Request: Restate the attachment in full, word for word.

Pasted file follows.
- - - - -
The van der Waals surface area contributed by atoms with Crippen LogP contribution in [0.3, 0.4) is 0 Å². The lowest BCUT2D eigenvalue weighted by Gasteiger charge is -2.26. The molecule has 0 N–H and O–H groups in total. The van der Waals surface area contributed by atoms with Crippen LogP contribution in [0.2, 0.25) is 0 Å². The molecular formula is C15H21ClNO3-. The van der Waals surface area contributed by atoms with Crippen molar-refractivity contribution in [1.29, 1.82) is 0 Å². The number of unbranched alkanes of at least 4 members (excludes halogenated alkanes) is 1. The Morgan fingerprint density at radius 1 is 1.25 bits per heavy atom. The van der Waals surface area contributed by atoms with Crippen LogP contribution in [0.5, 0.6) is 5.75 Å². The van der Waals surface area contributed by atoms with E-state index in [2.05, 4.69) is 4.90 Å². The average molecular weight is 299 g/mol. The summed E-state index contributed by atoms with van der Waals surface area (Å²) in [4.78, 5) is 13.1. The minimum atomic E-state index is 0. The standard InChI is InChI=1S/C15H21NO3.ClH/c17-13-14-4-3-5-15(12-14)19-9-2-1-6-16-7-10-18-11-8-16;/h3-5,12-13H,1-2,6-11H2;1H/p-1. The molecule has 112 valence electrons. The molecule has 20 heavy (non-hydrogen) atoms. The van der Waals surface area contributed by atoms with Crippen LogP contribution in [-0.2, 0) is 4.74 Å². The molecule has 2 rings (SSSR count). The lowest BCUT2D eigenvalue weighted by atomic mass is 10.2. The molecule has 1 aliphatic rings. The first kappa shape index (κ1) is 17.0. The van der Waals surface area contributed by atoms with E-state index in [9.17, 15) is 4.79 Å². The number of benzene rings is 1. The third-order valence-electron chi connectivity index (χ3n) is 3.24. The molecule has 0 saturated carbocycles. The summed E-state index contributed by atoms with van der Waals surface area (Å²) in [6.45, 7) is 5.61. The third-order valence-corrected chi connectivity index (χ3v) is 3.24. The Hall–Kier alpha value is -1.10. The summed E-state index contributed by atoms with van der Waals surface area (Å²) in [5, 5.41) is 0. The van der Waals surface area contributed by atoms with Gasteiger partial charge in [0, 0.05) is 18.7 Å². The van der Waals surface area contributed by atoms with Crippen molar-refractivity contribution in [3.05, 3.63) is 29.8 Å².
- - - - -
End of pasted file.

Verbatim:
The van der Waals surface area contributed by atoms with Crippen LogP contribution in [0.3, 0.4) is 0 Å². The lowest BCUT2D eigenvalue weighted by Gasteiger charge is -2.26. The molecule has 0 N–H and O–H groups in total. The van der Waals surface area contributed by atoms with Crippen LogP contribution in [0.2, 0.25) is 0 Å². The molecular formula is C15H21ClNO3-. The van der Waals surface area contributed by atoms with Crippen molar-refractivity contribution in [1.29, 1.82) is 0 Å². The number of unbranched alkanes of at least 4 members (excludes halogenated alkanes) is 1. The Morgan fingerprint density at radius 1 is 1.25 bits per heavy atom. The van der Waals surface area contributed by atoms with Crippen LogP contribution in [0.5, 0.6) is 5.75 Å². The van der Waals surface area contributed by atoms with E-state index in [2.05, 4.69) is 4.90 Å². The average molecular weight is 299 g/mol. The summed E-state index contributed by atoms with van der Waals surface area (Å²) in [4.78, 5) is 13.1. The minimum atomic E-state index is 0. The standard InChI is InChI=1S/C15H21NO3.ClH/c17-13-14-4-3-5-15(12-14)19-9-2-1-6-16-7-10-18-11-8-16;/h3-5,12-13H,1-2,6-11H2;1H/p-1. The molecule has 112 valence electrons. The molecule has 20 heavy (non-hydrogen) atoms. The van der Waals surface area contributed by atoms with Crippen LogP contribution in [-0.2, 0) is 4.74 Å². The molecule has 2 rings (SSSR count). The lowest BCUT2D eigenvalue weighted by atomic mass is 10.2. The molecule has 1 aliphatic rings. The first kappa shape index (κ1) is 17.0. The van der Waals surface area contributed by atoms with E-state index in [9.17, 15) is 4.79 Å². The number of benzene rings is 1. The third-order valence-electron chi connectivity index (χ3n) is 3.24. The molecule has 0 saturated carbocycles. The summed E-state index contributed by atoms with van der Waals surface area (Å²) in [6.45, 7) is 5.61. The third-order valence-corrected chi connectivity index (χ3v) is 3.24. The Hall–Kier alpha value is -1.10. The summed E-state index contributed by atoms with van der Waals surface area (Å²) in [5, 5.41) is 0. The van der Waals surface area contributed by atoms with Gasteiger partial charge in [0, 0.05) is 18.7 Å². The van der Waals surface area contributed by atoms with Crippen molar-refractivity contribution in [3.05, 3.63) is 29.8 Å².